Burr downplays Russian Facebook ad targeting of Michigan, Wisconsin
Senate Intelligence Committee Chairman Richard Burr (D-N.C.) on Wednesday sought to downplay reports that Russian-linked actors targeted Facebook ads at two key battleground states in the 2016 election.
Quoting from a news story that Russian-linked Facebook ads were aimed at Michigan and Wisconsin, with some of the ads targeting specific demographic groups, Burr said the situation wasn’t that simple.
"The narrative here is that ads linked to Russia were targeted at pivotal states and directly influenced the election’s outcome," he said at the start of a hearing on Russian use of social media to interfere with the election. "What you haven’t heard is that almost five times more ads were targeted at the state of Maryland than of Wisconsin."
Burr noted that Maryland voted overwhelmingly for Hillary Clinton, and added that Washington D.C. was also targeted by a higher number of ads than Pennsylvania. He emphasized that today’s hearing and his panel’s investigation were not intended to "relitigate" the outcome of the election.
But Burr later emphasized the continuing threat of Russian meddling. "We can’t afford to kid ourselves about what happened last year and continues to happen today," he said. "This is about national security … deliberate and multifaceted manipulation of the American people by agents of a hostile foreign power."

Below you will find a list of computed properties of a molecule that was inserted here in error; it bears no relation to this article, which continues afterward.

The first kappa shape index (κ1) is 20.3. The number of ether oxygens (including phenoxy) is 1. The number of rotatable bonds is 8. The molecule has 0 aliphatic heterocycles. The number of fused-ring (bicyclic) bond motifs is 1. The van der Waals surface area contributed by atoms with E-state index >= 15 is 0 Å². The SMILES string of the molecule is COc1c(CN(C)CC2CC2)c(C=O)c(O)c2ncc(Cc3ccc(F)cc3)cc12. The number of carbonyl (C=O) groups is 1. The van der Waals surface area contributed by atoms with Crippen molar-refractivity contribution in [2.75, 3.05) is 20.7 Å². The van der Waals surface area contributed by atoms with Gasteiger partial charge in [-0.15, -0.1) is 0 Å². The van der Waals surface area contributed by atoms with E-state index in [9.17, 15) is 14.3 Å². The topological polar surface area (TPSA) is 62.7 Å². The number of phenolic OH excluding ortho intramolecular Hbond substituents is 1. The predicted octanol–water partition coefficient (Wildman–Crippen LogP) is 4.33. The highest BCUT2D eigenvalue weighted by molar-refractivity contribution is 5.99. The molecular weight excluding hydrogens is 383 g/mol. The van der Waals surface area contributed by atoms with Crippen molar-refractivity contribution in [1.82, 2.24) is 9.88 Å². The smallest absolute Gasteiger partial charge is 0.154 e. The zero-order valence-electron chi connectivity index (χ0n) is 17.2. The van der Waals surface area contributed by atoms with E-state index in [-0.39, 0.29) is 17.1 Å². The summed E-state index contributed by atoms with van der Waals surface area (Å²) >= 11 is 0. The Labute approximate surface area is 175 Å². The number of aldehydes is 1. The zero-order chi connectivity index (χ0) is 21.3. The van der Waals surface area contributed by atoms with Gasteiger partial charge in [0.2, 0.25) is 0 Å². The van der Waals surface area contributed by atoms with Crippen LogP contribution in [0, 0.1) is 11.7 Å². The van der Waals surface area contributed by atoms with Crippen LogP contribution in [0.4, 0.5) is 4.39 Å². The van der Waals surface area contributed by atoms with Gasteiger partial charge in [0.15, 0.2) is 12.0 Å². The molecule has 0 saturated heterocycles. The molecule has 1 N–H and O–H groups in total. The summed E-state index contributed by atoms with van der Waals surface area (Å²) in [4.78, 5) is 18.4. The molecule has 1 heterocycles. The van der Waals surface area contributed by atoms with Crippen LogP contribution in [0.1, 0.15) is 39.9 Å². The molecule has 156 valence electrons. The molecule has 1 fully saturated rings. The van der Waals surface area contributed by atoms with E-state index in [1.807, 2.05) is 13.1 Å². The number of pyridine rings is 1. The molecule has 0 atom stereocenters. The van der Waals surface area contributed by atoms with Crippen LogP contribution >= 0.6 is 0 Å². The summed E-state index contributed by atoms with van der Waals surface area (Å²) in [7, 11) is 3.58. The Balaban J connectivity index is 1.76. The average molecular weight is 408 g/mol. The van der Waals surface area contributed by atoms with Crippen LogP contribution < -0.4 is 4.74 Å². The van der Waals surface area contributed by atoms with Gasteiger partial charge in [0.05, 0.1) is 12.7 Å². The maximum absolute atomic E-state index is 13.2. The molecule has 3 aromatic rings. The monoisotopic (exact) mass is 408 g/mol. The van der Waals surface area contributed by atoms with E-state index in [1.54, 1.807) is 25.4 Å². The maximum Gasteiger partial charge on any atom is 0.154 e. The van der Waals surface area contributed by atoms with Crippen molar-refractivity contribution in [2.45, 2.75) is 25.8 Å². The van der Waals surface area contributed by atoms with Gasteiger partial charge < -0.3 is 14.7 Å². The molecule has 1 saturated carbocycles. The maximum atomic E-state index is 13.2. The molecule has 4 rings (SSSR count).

Sen. Mark Warner (D-Va.), ranking member of the Intelligence committee, echoed concerns about the ongoing nature of the Russian threat. Russians are using social media to “set us against ourselves and to undermine our democracy,” he said. “They did it during the 2016 U.S. presidential campaign. They are still doing now.”
Warner called on Facebook, Google and Twitter to "commit more resources" to identify those who exploit their networks for nefarious purposes.
"You have transformed the way we do everything from shopping for groceries to growing our small businesses," Warner said in his opening statement. "But Russia’s actions are further exposing the dark underbelly of the ecosystem you have created."
Warner also criticized the companies for not going far enough in their disclosures to congressional investigators about the extent of Russian meddling on their platforms.
Facebook initially told committee representatives last month that it found 3,000 Facebook ads purchased by the Russia-backed Internet Research Agency. Then Monday, the company revealed the existence of some 80,000 unpaid posts and other "organic content." Those posts were seen by 10 times as many people.
Warner told Twitter that the company "seems to be vastly under-estimating the number of fake accounts and bots pushing disinformation." He asserted that Twitter has only uncovered a small percentage of activity from fake accounts.
via Politico http://politi.co/2lnbIsw
November 1, 2017 at 07:31AM